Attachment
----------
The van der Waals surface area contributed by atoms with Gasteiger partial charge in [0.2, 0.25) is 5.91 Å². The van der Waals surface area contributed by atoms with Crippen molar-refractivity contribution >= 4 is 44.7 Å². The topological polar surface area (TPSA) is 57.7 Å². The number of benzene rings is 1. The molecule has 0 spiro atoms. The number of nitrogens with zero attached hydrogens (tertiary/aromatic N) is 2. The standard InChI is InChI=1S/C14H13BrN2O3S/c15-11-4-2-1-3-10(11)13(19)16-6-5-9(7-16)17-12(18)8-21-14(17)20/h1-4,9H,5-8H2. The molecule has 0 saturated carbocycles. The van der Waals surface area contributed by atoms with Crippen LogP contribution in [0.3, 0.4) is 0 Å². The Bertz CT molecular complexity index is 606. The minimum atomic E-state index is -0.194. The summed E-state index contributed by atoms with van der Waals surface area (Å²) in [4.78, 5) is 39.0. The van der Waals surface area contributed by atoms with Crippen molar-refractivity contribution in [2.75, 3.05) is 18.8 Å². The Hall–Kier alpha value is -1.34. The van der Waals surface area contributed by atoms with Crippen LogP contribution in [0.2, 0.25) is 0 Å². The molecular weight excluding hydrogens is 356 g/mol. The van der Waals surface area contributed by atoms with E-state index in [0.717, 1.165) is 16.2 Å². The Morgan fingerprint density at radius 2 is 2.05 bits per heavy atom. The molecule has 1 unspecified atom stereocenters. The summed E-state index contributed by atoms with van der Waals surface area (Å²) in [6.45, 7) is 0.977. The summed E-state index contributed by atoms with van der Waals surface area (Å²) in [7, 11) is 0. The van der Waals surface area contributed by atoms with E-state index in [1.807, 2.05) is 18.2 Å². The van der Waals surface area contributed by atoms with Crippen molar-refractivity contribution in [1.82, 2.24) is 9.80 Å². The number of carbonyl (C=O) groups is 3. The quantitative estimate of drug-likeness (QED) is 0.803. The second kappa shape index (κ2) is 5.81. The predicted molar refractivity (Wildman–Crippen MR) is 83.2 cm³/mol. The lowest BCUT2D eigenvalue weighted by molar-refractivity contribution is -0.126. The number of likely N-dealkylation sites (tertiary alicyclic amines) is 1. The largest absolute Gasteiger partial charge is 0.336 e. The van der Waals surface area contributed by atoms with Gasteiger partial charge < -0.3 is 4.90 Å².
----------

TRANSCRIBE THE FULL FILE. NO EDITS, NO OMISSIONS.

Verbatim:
The van der Waals surface area contributed by atoms with Gasteiger partial charge in [0.2, 0.25) is 5.91 Å². The van der Waals surface area contributed by atoms with Crippen molar-refractivity contribution >= 4 is 44.7 Å². The topological polar surface area (TPSA) is 57.7 Å². The number of benzene rings is 1. The molecule has 0 spiro atoms. The number of nitrogens with zero attached hydrogens (tertiary/aromatic N) is 2. The standard InChI is InChI=1S/C14H13BrN2O3S/c15-11-4-2-1-3-10(11)13(19)16-6-5-9(7-16)17-12(18)8-21-14(17)20/h1-4,9H,5-8H2. The molecule has 0 saturated carbocycles. The van der Waals surface area contributed by atoms with Crippen LogP contribution in [0.3, 0.4) is 0 Å². The Bertz CT molecular complexity index is 606. The minimum atomic E-state index is -0.194. The summed E-state index contributed by atoms with van der Waals surface area (Å²) in [4.78, 5) is 39.0. The van der Waals surface area contributed by atoms with Crippen molar-refractivity contribution in [2.75, 3.05) is 18.8 Å². The Hall–Kier alpha value is -1.34. The van der Waals surface area contributed by atoms with Crippen LogP contribution in [0.2, 0.25) is 0 Å². The molecular weight excluding hydrogens is 356 g/mol. The van der Waals surface area contributed by atoms with E-state index in [0.717, 1.165) is 16.2 Å². The Morgan fingerprint density at radius 2 is 2.05 bits per heavy atom. The molecule has 1 unspecified atom stereocenters. The summed E-state index contributed by atoms with van der Waals surface area (Å²) in [6.45, 7) is 0.977. The summed E-state index contributed by atoms with van der Waals surface area (Å²) in [7, 11) is 0. The van der Waals surface area contributed by atoms with E-state index in [1.807, 2.05) is 18.2 Å². The van der Waals surface area contributed by atoms with Crippen molar-refractivity contribution in [1.82, 2.24) is 9.80 Å². The number of carbonyl (C=O) groups is 3. The quantitative estimate of drug-likeness (QED) is 0.803. The second kappa shape index (κ2) is 5.81. The predicted molar refractivity (Wildman–Crippen MR) is 83.2 cm³/mol. The lowest BCUT2D eigenvalue weighted by molar-refractivity contribution is -0.126. The number of likely N-dealkylation sites (tertiary alicyclic amines) is 1. The largest absolute Gasteiger partial charge is 0.336 e. The van der Waals surface area contributed by atoms with Gasteiger partial charge < -0.3 is 4.90 Å².